A Single Traumatic Brain Injury Can Provoke Serious Cognitive Problems Years Later

September 20, 2011 | Byron J. Richards, Board Certified Clinical Nutritionist

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 A Single Traumatic Brain Injury Can Provoke Serious Cognitive Problems Years Later
A sobering study by researchers at the Perelman School of Medicine at the University of Pennsylvania has found that even one traumatic brain injury, such as a concussion, can provoke the formation of various types of brain tangles that are typical of Alzheimer’s disease and cognitive decline. In my recent article, How to Recover from a Concussion, I explain groundbreaking science on how the core subconscious brain is injured and how it excessively produces substance P.

This is a significant issue, since 1.7 million Americans suffer a traumatic brain injury (TBI) each year. Many of the subjects are young athletes playing contact sports.

The current study is based on post-mortem analysis of the brains of individuals who had a TBI. The analysis was done between 1 to 47 years following the original injury and was compared to an aged-matched control group that had no history of a previous brain injury.

Those with the TBI history showed a high density and wide distribution of neurofibrillary tau tangles and amyloid-beta plaque pathology far beyond what was found in controls. Specifically, about a third of the cases showed tangle pathology years after a single TBI, similar in appearance to the tangles found after repetitive TBI and in neurodegenerative diseases such as Alzheimer’s disease. Moreover, the amyloid-beta plaques were not only found years after TBI, but the majority of cases displayed diffuse as well as “neuritic” plaques with the same character as “senile” plaques also found in Alzheimer’s disease. This suggests that years after a single TBI, amyloid-beta plaques may return and become neuritic.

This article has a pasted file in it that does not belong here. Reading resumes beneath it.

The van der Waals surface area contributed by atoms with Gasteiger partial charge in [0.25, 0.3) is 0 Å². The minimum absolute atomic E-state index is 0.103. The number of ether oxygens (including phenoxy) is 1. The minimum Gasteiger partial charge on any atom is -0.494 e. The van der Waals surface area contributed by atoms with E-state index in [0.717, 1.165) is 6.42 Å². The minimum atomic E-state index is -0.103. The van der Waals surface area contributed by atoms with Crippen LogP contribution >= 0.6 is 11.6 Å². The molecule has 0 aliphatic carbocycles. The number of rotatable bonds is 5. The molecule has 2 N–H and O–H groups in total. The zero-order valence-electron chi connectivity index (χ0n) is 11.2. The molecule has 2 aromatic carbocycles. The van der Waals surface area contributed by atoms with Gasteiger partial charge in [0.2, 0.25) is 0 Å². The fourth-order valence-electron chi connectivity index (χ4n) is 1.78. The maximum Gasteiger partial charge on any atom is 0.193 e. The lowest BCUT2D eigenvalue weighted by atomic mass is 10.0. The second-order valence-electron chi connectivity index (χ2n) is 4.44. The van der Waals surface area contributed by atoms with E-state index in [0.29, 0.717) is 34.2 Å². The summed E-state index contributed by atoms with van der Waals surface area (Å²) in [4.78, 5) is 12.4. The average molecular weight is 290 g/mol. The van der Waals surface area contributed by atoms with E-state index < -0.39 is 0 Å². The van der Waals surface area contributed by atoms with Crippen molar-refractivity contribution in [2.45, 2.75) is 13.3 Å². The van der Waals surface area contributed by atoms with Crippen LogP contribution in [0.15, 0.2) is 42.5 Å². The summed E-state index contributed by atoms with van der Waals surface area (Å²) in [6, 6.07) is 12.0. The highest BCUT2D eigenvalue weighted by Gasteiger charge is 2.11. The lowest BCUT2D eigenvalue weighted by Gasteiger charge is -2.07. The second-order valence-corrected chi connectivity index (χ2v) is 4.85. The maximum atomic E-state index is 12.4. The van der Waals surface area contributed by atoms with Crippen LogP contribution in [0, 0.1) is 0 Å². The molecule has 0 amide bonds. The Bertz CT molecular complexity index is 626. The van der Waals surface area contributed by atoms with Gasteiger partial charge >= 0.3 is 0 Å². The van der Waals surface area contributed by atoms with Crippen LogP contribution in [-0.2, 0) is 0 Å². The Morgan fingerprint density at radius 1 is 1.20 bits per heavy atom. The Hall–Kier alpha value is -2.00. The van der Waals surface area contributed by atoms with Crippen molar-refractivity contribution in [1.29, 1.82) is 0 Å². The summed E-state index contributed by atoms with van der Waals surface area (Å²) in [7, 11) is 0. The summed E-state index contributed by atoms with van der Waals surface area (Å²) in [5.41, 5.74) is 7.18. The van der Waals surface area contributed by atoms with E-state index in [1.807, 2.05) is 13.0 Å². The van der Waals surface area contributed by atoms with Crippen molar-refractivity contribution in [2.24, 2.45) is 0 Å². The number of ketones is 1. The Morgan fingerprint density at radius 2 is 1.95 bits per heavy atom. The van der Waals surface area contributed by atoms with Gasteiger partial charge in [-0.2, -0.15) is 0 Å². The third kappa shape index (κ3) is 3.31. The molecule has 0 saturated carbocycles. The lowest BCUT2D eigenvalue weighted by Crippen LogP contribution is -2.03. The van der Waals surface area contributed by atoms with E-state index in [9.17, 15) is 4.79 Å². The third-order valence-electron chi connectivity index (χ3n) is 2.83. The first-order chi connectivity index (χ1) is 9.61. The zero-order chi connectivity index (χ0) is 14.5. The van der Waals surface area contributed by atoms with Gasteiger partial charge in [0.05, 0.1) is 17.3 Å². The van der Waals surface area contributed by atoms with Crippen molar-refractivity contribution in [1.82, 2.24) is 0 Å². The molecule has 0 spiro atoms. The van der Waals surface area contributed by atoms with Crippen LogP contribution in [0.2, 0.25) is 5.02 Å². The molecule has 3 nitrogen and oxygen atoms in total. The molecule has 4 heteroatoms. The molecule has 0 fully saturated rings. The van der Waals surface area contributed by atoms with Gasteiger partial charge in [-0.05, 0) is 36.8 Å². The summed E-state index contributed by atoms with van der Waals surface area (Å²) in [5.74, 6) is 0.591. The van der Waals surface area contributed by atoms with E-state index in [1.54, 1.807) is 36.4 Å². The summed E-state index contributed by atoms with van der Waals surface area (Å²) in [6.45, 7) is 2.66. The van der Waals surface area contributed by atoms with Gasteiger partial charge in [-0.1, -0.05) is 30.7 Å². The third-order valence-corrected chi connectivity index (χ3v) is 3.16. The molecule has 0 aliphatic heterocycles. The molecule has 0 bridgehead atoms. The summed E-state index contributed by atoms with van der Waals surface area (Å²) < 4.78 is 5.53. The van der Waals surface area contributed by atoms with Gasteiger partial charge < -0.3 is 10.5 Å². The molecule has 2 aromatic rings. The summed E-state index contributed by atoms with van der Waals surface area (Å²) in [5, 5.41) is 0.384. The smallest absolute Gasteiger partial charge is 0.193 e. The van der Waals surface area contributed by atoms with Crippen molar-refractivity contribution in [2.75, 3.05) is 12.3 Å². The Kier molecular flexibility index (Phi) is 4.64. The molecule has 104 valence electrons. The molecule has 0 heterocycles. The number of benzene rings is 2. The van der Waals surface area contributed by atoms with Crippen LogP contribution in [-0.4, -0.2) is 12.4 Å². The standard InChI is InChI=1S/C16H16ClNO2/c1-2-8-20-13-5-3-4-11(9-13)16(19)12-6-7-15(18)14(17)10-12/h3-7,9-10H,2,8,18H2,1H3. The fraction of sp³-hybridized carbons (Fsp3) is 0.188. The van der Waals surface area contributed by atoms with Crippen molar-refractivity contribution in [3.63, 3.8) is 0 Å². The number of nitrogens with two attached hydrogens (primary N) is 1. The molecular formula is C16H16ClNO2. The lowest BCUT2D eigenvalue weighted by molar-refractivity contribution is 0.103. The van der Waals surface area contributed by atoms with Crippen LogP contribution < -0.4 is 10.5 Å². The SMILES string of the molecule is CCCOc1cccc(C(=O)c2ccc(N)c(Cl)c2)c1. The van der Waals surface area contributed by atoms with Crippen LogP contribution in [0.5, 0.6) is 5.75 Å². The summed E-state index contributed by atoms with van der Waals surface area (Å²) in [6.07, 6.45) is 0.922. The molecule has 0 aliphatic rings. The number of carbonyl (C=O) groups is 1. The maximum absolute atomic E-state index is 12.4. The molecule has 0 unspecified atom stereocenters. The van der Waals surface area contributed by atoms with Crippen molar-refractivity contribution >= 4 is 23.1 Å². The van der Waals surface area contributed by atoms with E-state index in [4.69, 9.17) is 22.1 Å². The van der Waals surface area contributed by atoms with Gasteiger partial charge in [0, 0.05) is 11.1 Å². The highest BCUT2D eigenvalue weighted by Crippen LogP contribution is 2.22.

This finding is rather alarming. It means that a high level of care needs to be taken to fully recover from a brain injury to prevent this “forest fire” keep burning in the brain and induce long term damage to cognitive function. I discuss specific nutrients that can be taken to help recover from a concussion in the above article. This article suggests that such nutrition is a good idea for a rather long period of time following any significant brain injury to prevent the injury from further damaging the the rest of the brain.

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